Introduction: Geek Bag - 101 Uses for a Dead Keyboard Part 1

About: Aiming to get a Show and tell maker fair going in March 2009. Anyone in UK or willing to travel, please let me know.

OK, there probably aren't actually 101 totally different uses for a dead keyboard but we will see how far we get.

Our local Geek Central - "The Electron Club" ( ) - in Glasgow has provided me with a crate of dead keyboards in preparation for the workshops at the upcoming Scottish maker fair: McMADSAT, so I needed to be ready to use up the pile of parts accumulating on the living room floor.

There are already some excellent ones on Instructables:
1 Keyboard as planter or seed sprouter:
2. Keyboard keys as drawing pins/thumbtacks:
3. Keyboard keys as beads:
4. Keyboard badges and name plates: and
5. Keyboard films as wallets:
6. Coat rack:
7. Keyboard in a bottle decoration:
8. T-shirt modding:
9. Kelendar:

I will obviously be using some of these but of course wont be posting them as my ideas unless the method is altered substantially.

This bag is the first in my own series, but with the above, brings the running total to date to 10

Step 1: What You Need

Obviously you are going to need an old keyboard, which you take to pieces. Undo all visible screws, pull the cable off and cut away any circuitry. Pull all the keys off.

For this bag you need:
the base plate, If you have any choice - choose a very flat, lightweight base plate. Cut away any sticky-out bits on the inside.
some keys
the cable. NOT the curly kind. You need the straight kind, or you will go mad in step 3.
Some fabric or perhaps some soft plastic, bike inner tube or anything like that, as long as it is soft enough to force a sewing needle through.

You will also need some simple tools:
A very large sewing (darning) needle, such as is usually used for wool.
Stanley knife or a saw if the base plate is thick
Drill or soldering iron (for making holes)

Step 2: Cutting

The bag will consist of a front and back, a top and a flap. I cut using a stanley knife and a straight edge. The plastic is quite soft and will break cleanly along a deeply scored line.

The front and back should be the same size and shape. I made mine pretty much square, but you could make the bag any shape at all.
The top is essentially a hinge which should be as wide as you want the bag to be thick.

The flap should be long enough to come about half way down the front.

Smooth off any rough edges and sharp corners with sandpaper.

The strip of fabric should be about 2cms wider than the top you just cut. Hem it or sew it into a tube and turn it inside out so the sewing is on the inside. It should be long enough that it provides the shoulder strap as well as going round the three sides of the bag.

Cut the plug off the cable, keep the plug for later. Drill a hole straight through the middle part.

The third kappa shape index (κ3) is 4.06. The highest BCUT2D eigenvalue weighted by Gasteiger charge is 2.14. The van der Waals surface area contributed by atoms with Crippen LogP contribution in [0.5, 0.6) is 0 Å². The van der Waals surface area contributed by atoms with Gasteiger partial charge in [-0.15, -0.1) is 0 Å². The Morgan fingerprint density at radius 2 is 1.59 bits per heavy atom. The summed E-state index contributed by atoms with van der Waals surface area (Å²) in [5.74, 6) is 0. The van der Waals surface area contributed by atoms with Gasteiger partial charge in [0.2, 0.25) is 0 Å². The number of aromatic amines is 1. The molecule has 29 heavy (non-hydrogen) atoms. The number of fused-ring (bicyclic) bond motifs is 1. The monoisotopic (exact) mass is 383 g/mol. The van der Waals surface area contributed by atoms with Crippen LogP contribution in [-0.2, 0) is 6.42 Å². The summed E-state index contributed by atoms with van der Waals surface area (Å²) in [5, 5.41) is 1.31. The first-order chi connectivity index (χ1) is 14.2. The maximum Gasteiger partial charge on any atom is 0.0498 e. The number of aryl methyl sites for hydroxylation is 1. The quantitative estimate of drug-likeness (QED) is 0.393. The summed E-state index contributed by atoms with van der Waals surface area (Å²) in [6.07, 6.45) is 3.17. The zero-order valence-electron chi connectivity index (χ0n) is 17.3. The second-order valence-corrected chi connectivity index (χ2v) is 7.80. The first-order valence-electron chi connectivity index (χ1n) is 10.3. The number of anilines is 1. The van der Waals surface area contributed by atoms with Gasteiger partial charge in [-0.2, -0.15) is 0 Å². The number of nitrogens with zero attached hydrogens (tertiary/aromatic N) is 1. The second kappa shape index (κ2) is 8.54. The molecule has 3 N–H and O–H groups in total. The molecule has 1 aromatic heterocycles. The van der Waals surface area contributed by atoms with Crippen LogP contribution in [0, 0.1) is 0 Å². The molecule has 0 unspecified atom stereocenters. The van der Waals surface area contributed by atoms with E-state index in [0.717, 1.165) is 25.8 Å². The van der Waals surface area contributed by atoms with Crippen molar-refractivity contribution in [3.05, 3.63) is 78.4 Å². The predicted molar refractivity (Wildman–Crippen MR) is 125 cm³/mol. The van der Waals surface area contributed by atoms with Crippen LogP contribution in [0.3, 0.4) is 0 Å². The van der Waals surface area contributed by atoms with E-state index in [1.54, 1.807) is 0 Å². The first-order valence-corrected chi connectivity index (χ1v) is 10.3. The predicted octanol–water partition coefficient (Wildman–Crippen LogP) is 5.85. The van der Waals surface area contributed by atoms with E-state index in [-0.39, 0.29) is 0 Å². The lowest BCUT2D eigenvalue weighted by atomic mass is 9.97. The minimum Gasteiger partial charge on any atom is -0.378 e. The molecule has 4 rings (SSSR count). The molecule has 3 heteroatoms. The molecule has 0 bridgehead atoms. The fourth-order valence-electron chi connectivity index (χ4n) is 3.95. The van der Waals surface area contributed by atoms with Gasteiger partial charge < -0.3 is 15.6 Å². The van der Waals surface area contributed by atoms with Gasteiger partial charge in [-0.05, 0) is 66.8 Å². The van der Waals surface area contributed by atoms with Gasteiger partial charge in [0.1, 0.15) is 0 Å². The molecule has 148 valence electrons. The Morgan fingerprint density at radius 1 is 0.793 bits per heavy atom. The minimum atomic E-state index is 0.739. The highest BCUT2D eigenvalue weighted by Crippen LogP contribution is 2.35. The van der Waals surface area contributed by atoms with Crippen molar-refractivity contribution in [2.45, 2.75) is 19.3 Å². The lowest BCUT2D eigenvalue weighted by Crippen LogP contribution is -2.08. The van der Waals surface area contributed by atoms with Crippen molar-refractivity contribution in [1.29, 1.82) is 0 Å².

Step 3: Cable

You are going to sew the bag with the very think coloured wires inside the keyboard's cable.

Now strip the thick insulation (usually grey) off the outside of the cable. I found this insulation was really very thick and had to use the stanley knife to cut it lengthways to get the inner wires out.

Step 4: Holes

Holes can be made by drilling or melting with a soldering iron. Either way, make holes around three sides of the front and back, one of the long sides of the flap and both long sides of the top.

The holes should be about 2 cms apart. Some of the holes are there already because they were screw holes. The holes should be big enough for two thicknesses of the wire you are going to sew with in the next step.

Step 5: Assembly

Sewing, but VERY EASY sewing, like you did at kindergarten. Thread one of the thin coloured wires into your BIG needle.

Take the front piece and start to sew the fabric around the three sides of it that have the holes. Ideally the front should be in the middle of the fabric's length so that you have plenty to make the shoulder strap later.

When you start to sew, do not pull the wire right through - you need to leave a fairly long tail to tie off at the end. Sew under and over until you reach the other side of the front piece, then come back again filling in the gaps until you get back to where you started. Now pull the stitches tight and tie the two ends together in a reef knot (I think this is a square knot in the USA), or any knot you can remember how to do.

Look at each of the pictures and the wee notes I have put. These assume you know nothing at all about sewing. If you do know how to sew, you will realise that there are lots of other ways to do this, any of which is fine.

If you have rubber inner tube instead of fabric for the sidestrip and a hand rivet gun, that might also be another way to fix the side strip to the front and back.

Step 6: Assembly 2

Now you have to do the same type of sewing to fix the top piece to the top edge of the back of the bag and then the flap to the front edge of the top piece.

Step 7: Assembly 3

Make a hole near the lower edge of the flap and thread about 10cms of wire through it. Tie the ends together in an overhand knot. This is the loop for the fastening.

Hold the flap in the shut position to see where the loop comes to and drill two holes in a vertical line near that point.

Thread another 10cms piece of wire through the two holes and then one end through the hole in the cable plug. Tie the ends tightly. This is the toggle for the fastening.

Push the toggle through the loop to keep the flap closed in place.

Decorate the front and flap to your taste. I stuck random keys on this one, but really anything at all could be used: beads, buttons, pictures, paint, magic marker.

Step 8: Finished Bag

My bag is geekiness personified, with keys all over the front. It happens to be just the right size for CDs.

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